Scientists aboard SA’s polar vessel SA Agulhas II have found the 107-year-old wreck of Endurance in the remote Weddell Sea close to the South Pole, the expedition team announced on Wednesday.
The wreck was found on March 5 at a depth of 3,008m, about four miles (about 6.5km) south of the position originally recorded when it was swallowed by ice more than a century ago, prompting one of history’s most dramatic rescue stories.
The expedition team located the wreck using underwater search vehicles.
“The Endurance22 expedition has reached its goal,” said expedition leader Dr John Shears.
“We have made polar history with the discovery of Endurance, and successfully completed the world’s most challenging shipwreck search.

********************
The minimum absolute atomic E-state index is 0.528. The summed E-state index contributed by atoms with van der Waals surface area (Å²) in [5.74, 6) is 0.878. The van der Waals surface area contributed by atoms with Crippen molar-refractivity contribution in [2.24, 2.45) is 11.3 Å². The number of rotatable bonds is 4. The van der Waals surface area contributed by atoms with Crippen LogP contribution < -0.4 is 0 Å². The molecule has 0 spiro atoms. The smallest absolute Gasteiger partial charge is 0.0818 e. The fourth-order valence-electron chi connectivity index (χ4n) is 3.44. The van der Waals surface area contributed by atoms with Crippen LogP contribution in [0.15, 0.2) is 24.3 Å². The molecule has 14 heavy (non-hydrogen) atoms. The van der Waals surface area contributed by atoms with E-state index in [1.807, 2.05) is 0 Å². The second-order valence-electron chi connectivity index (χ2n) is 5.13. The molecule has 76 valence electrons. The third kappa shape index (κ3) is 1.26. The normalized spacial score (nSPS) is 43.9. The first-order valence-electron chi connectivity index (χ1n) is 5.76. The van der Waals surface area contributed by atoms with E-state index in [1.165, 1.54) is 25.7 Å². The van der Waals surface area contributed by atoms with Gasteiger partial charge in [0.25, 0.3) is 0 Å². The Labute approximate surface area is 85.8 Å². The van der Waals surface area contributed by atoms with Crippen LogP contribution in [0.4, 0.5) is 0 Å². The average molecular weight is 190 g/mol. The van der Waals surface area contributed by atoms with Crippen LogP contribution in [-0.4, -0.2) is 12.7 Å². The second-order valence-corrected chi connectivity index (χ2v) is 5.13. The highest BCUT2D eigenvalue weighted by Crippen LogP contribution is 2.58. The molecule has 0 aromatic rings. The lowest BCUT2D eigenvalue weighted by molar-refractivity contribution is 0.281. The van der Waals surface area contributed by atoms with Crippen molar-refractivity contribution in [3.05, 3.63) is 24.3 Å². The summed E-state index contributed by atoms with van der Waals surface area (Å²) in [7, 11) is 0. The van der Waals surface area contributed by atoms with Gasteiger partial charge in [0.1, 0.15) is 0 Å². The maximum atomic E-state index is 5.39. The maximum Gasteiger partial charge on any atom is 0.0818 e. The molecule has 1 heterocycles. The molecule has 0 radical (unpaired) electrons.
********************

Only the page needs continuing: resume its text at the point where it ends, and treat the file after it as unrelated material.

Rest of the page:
“In addition, we have undertaken important scientific research in a part of the world that directly affects the global climate and environment.”
The search for the Endurance has captured public imagination, not least because of its remote location and the dramatic events that befell the imperial trans-Antarctic expedition.
Sir Ernest Shackleton had attempted to achieve the first land crossing of Antarctica but failed after the Endurance became trapped in dense pack ice in 1915.
The crew of 28 abandoned ship and spent months in makeshift camps on ice floes while drifting northwards. They eventually escaped on life rafts.